“Let us find our rest in Thee”
God With Us
Artist: Laura Story (www.laurastorymusic.com)
Label: Fair Trade Services
Length: 10 songs/41 minutes
I could not help being interested in God With Us by Laura Story. I like Christmas music, and secondly, anyone who can write songs like “Indescribable” and “Mighty to Save” gets my attention. Plus, I know that her faith has been tested in the furnace of affliction. Her husband, Martin, was diagnosed early in their marriage with a brain tumor and their lives have never been the same. It’s not that they are worse off. It’s more like broken but better and that carries over into her ministry, making it all the more appealing.
God With Us is Story’s first Christmas album. This includes “Emmanuel,” which was previously released in 2008. Story lists Amy Grant as a favorite for Christmas music, so it’s not surprising that this incorporates a variety of styles including an orchestra and choir on some tracks.
Like many Christmas releases there is a mix between classics and new songs. In this case, all are spiritually-oriented, which makes sense given that Story has become an established artist in the worship genre. Several tracks are along those lines, and the material here can stand alongside the best of it.
An interesting hybrid of old and new is “Come Thou Long Expected Jesus.” A chorus has been added to the classic text and the music is similar to what you hear in congregations that employ modern worship. This third track gives us the first taste of orchestration, which complements but never overwhelms. It’s almost like an introduction to a couple of later songs that are highly orchestrated. The latter may be a bit much for those who favor contemporary sounds and can live without the strings and such.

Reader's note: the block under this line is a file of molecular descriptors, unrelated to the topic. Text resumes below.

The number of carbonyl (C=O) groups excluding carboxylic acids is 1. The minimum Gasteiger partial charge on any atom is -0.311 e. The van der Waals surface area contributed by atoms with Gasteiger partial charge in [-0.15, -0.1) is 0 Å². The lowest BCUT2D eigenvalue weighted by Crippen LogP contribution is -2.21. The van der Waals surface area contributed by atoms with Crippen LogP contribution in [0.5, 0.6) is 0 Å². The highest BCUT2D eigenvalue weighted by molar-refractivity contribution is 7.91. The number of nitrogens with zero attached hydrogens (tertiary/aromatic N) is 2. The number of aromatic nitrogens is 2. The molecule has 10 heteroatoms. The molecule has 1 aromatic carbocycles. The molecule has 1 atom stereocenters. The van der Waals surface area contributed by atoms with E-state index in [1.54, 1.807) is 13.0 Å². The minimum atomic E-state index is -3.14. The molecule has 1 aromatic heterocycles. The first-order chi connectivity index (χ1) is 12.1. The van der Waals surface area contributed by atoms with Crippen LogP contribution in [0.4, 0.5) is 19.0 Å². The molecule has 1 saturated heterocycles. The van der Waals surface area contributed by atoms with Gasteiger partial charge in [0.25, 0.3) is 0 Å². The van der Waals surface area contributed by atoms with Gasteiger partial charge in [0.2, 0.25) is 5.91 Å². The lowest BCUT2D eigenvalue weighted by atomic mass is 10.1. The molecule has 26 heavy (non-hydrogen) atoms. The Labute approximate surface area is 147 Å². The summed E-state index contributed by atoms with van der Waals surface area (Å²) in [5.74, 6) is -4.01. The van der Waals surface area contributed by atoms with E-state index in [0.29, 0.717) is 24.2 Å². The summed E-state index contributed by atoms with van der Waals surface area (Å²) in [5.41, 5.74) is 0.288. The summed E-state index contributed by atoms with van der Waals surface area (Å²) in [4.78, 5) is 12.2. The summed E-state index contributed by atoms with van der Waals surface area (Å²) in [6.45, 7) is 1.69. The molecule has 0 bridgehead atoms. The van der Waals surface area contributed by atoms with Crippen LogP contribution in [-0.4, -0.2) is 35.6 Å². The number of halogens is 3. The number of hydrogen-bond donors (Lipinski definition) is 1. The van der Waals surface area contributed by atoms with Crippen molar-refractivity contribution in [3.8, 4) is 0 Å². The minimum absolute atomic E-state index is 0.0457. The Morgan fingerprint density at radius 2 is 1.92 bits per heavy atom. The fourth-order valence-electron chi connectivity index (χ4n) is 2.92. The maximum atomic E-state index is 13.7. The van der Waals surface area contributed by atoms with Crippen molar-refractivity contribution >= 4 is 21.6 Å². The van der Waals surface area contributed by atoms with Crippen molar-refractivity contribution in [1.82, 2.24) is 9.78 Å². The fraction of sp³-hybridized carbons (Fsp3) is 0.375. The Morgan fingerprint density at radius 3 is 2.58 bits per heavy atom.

And yet one of them, “Behold the Lamb of God,” an Andrew Peterson song, though heavy with orchestration, is a beautiful duet with Brandon Heath. This is a definite highlight.
Another notable collaboration and highlight is “O Come All Ye Faithful,” where Steven Curtis Chapman harmonizes on the vocals. This has a roots rock-like feel with banjo and handclaps. It’s a joyful sound. It may be my favorite.
It took me a few listens to appreciate the a cappella version of “O Come O Come Emmanuel.” I’m not sure that I like how the choir backs the lead vocal in the first part. Not employing instruments makes the opening on the next track, “Emmanuel,” all the more powerful.
Perhaps the most gorgeous moment comes after an instrumental overture, when Story opens “I Lift My Eyes” by softly singing, “I lift my eyes to the hills/Where does my help come from?” This is an orchestrated track but in this quiet moment she is just accompanied by piano. It’s a lovely lead up to the last song.
“Silent Night” is little more than Story and an acoustic guitar, but it’s one of the best songs.
If you collect Christmas albums, and even if you don’t, this is worth having. It succeeds in being modern but incorporating ancient elements. For those who favor spiritual substance, there is plenty here.